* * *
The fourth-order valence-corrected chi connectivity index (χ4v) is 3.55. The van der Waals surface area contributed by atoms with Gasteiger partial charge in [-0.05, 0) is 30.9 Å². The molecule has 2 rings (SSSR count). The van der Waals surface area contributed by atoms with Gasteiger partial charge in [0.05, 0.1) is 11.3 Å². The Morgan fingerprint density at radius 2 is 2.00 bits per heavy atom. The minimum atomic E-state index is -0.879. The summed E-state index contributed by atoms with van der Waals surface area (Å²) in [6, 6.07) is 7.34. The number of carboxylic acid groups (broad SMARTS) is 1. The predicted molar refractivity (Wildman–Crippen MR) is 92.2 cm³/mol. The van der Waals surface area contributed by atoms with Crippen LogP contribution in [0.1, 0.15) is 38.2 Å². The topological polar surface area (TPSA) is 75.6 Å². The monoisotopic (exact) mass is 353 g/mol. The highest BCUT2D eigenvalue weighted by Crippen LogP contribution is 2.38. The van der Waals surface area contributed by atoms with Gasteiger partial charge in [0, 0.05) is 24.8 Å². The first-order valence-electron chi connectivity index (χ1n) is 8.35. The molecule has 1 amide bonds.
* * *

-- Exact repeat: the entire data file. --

The fourth-order valence-corrected chi connectivity index (χ4v) is 3.55. The van der Waals surface area contributed by atoms with Gasteiger partial charge in [-0.05, 0) is 30.9 Å². The molecule has 2 rings (SSSR count). The van der Waals surface area contributed by atoms with Gasteiger partial charge in [0.05, 0.1) is 11.3 Å². The Morgan fingerprint density at radius 2 is 2.00 bits per heavy atom. The minimum atomic E-state index is -0.879. The summed E-state index contributed by atoms with van der Waals surface area (Å²) in [6, 6.07) is 7.34. The number of carboxylic acid groups (broad SMARTS) is 1. The predicted molar refractivity (Wildman–Crippen MR) is 92.2 cm³/mol. The van der Waals surface area contributed by atoms with Crippen LogP contribution in [0.1, 0.15) is 38.2 Å². The topological polar surface area (TPSA) is 75.6 Å². The monoisotopic (exact) mass is 353 g/mol. The highest BCUT2D eigenvalue weighted by Crippen LogP contribution is 2.38. The van der Waals surface area contributed by atoms with Gasteiger partial charge in [0, 0.05) is 24.8 Å². The first-order valence-electron chi connectivity index (χ1n) is 8.35. The molecule has 1 amide bonds.